Tag Archives: Confusion

The Way Of The Cross

I was going to read through someone else’s meditations on the Stations of the Cross. Then I remembered that I’m a Catholic writer with a vivid imagination, so I thought I’d write my own.

The First Station: Jesus is condemned to death.

I know why this is happening. He doesn’t have to die. He’s dying because we’re weak; because we’re sinful; because there’s a huge, dark chasm between us and His Father, and He wants to bridge that gap. He’s dying because He loves us, and He desperately wants us to love Him back. Still, He doesn’t have to die. I just feel like this could have, really should have happened another way. Who am I in this scenario? If it were me, would I, like Pilate, knowing Jesus was innocent, be a coward and let Him die? Would I be one of the soldiers? If so, would I just do what the others were doing and beat Him and insult Him? Would I have the courage to at least question the others? Would I be one in the crowd practically cheering Pilate on? Would I be one of His friends who ran away? Would I be a silent friend who stood by at a distance? How close am I really willing to get? I don’t like these questions, but they’re there. This is what my sins cost Him, and this is the price He’s willing to pay for my soul. I am grateful, but I know I can never thank Him enough.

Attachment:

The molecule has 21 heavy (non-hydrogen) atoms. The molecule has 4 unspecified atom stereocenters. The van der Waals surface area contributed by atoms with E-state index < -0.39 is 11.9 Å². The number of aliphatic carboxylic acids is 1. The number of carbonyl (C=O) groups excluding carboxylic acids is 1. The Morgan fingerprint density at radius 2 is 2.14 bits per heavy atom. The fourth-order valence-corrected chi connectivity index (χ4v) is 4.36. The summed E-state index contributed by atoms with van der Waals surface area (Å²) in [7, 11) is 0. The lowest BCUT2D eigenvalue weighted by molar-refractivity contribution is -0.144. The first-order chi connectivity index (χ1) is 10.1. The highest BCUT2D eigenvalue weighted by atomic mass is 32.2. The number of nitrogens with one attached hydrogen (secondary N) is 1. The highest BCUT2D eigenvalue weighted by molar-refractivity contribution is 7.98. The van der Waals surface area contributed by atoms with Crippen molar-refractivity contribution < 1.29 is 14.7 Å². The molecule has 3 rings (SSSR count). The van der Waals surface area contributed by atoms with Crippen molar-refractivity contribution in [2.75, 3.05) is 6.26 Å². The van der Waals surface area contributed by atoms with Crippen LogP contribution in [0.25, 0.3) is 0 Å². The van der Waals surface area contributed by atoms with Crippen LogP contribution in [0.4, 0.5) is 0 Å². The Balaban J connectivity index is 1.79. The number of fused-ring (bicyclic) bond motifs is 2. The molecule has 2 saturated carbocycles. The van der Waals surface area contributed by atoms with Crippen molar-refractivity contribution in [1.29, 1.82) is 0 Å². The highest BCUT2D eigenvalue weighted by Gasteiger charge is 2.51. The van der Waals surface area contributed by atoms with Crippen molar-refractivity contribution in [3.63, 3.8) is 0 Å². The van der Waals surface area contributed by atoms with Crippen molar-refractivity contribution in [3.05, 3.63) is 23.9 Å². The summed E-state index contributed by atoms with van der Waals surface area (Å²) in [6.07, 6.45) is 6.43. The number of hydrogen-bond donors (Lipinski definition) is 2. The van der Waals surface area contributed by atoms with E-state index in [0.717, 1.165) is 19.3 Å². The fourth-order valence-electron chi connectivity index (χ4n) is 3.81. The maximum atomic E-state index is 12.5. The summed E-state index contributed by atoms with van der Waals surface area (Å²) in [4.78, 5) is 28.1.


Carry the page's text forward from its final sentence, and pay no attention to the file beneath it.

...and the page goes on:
The Second Station: Jesus receives His cross.

I know that sins are heavy. They hurt. When I realize I’ve done something particularly wrong, I feel it. It makes me sad, and it makes me ashamed of myself. I physically feel that guilt. That’s just for one person; that’s just for me. Jesus, who is fully human, had to carry my own sins, but everyone else’s, too. Even the thought is terrifying. On top of carrying all the sins of everyone ever, He was brutally beaten and insulted, He had to carry the instrument of His own physical death. Through all of it, He was silent. I can’t even fathom that. It would make me so angry. We are quick to be angry, particularly at Judas, but had he even hoped for the Lord’s forgiveness, he would have been forgiven. Jesus wants to forgive us, but the weight of our sins makes us afraid to go to our Savior. That’s exactly who He is: our Savior, and we can trust Him. He desperately wants us to trust Him.

The Third Station: Jesus falls the first time.